In order to fully understand the current Turkish thinking on foreign policy, it is important to review the foreign policy debate that Turkey underwent in the late 1980s and 1990s as a result of the geopolitical changes triggered by developments in the USSR and its eventual demise.

Soviet Demise and Turkey’s Evolving Foreign Policy Outlook

            As a country in the close neighborhood of the USSR who focused on Europe and Central Asia, Turkey was deeply affected by the systemic changes triggered by the Soviet demise and had to rethink its foreign policy priorities. In doing so Turkey went through several phases and stages.

The first stage which lasted a short period between 1987-90 covering the period between the start of Gorbachev’s reforms and when the process of Soviet disintegration accelerated, can best be called as the “Period of Anxiety”.

The reason for Turkey’s anxiety was that the end of the Cold War would inevitably undermine the strategic significance of Turkey and reduce its importance for its Western allies. This Turkish anxiety was exacerbated by statements by some US Senators that the US should reduce its military and economic aid to countries like Turkey now that the USSR was posing no threat to Western interests. Turkey’s strategy at this time was to intensify efforts to gain full membership of the European Community, and that is why Turgut Özal who was then prime Minister in 1987 applied for full membership of EC, despite advice by EC members not to do so.

The second phase of Turkish foreign policy thinking is best described as that of “Euphoria” , covering the period between  1990-93. A number of developments at this time enhanced Turkey’s strategic importance and value for its traditional allies and opened opportunities for its diplomacy in the newly independent republics of Central Asia and the Caucasus. For example, Turkey became the West’s chosen partner in regard to dealing with Central Asia and the Caucasus and an antidote to what they perceived as the threat of Iranian style Islamic revolutionary ideas. Turkey skillfully exploited these western concerns and enhanced its position, among other things, by marketing itself as the main transit hub for the Central Asian and Caspian energy resources.[15]

The Iraqi attack on Kuwait in August 1990 and the war that followed also enhanced Turkey’s position and enabled its leader Özal to deal Turkey into the Persian Gulf strategic and political equation.

This was also the time of the official death of the Kemalist theory of Turkish foreign policy, which was essentially based on not becoming too involved in regional politics. The fact that Turkey was not accepted into the EC also contributed to this shift by making it necessary for Turkey to find alternative partners.[16]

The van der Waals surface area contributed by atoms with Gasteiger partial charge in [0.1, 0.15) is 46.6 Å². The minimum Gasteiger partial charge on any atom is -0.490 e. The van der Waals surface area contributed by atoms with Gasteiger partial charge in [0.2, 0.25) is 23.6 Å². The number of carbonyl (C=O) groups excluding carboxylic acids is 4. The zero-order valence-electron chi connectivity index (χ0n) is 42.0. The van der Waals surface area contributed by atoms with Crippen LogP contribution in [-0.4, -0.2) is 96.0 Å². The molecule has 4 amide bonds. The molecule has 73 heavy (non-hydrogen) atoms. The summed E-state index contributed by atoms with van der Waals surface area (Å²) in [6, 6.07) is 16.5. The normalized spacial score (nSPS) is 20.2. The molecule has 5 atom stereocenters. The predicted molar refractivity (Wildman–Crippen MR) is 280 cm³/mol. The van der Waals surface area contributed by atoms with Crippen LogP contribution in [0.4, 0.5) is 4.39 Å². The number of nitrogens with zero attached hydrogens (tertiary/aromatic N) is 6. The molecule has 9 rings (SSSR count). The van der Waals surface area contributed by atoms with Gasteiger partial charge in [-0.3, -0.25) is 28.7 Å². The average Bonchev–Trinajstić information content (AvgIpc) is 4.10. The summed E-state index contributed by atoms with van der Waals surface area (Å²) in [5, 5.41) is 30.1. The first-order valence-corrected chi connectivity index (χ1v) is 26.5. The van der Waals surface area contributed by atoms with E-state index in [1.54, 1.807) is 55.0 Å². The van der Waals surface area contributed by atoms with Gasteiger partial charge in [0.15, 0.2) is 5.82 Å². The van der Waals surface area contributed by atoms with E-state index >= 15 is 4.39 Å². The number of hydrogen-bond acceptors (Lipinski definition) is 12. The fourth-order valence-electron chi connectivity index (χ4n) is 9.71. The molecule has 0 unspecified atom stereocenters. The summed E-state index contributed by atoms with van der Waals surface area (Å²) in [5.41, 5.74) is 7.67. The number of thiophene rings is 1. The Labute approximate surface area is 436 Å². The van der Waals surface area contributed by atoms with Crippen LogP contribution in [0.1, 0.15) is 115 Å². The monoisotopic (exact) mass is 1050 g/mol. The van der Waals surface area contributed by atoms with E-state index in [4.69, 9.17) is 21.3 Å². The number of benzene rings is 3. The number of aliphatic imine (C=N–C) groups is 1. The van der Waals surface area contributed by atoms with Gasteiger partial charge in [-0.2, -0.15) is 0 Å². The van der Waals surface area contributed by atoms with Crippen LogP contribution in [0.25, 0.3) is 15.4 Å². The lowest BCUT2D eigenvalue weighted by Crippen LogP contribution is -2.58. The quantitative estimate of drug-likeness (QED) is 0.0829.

One consequence of this situation was the emergence of new doctrines about Turkey’s foreign policy. Some of these ideas were novel such as Ozal’s vision of Eurasianism with Turkey as the center instead of Russia. Others were a resurrection of old ideas such as new interpretations of Pan-Turkism and what was called NeoOttomanism.[17]

 For example, according to Cengiz Candar a prominent Turkish journalist writing in this period “Turkey must develop an imperial vision”. [Emphasis added] [18]However, he denied that this meant “expansionism or adventurism”. Rather he said that this meant “free movement of peoples, ideas and goods in the lands of the Ottoman empire”.[19] Interestingly he included lands in this vision which never were part of the Ottoman Empire such as Central Asia.

What is important to note here is that  the ideas regarding a more activist Turkish foreign policy encompassing both east and the west had the support of all political groups, including the Islamists, although some of them, notably the late Necemettin Erbekan believed in greater cooperation among Muslim states.  However, he had no doubts about Turkish leadership in this context. In fact his party , in its various incarnations, had always mixed Islam and Turkish nationalism thus developing what they call Islamic Nationalism ( Islam Miliyetciligi.)[20]. Meanwhile, various Islamist movements, including the Gullen movement , began extremely active in the former Soviet Union among other things by establishing schools.

The next phase of Turkish foreign policy could be described as “Disenchantment with the East and refocusing on the West”. This phase began around 1995-6 and continued until approximately 2005. This is the period of renewed efforts to bolster relations with the European Union and the signing of the Custom’s Agreement with the EU as well as the forging of close Turkish –Israeli relations.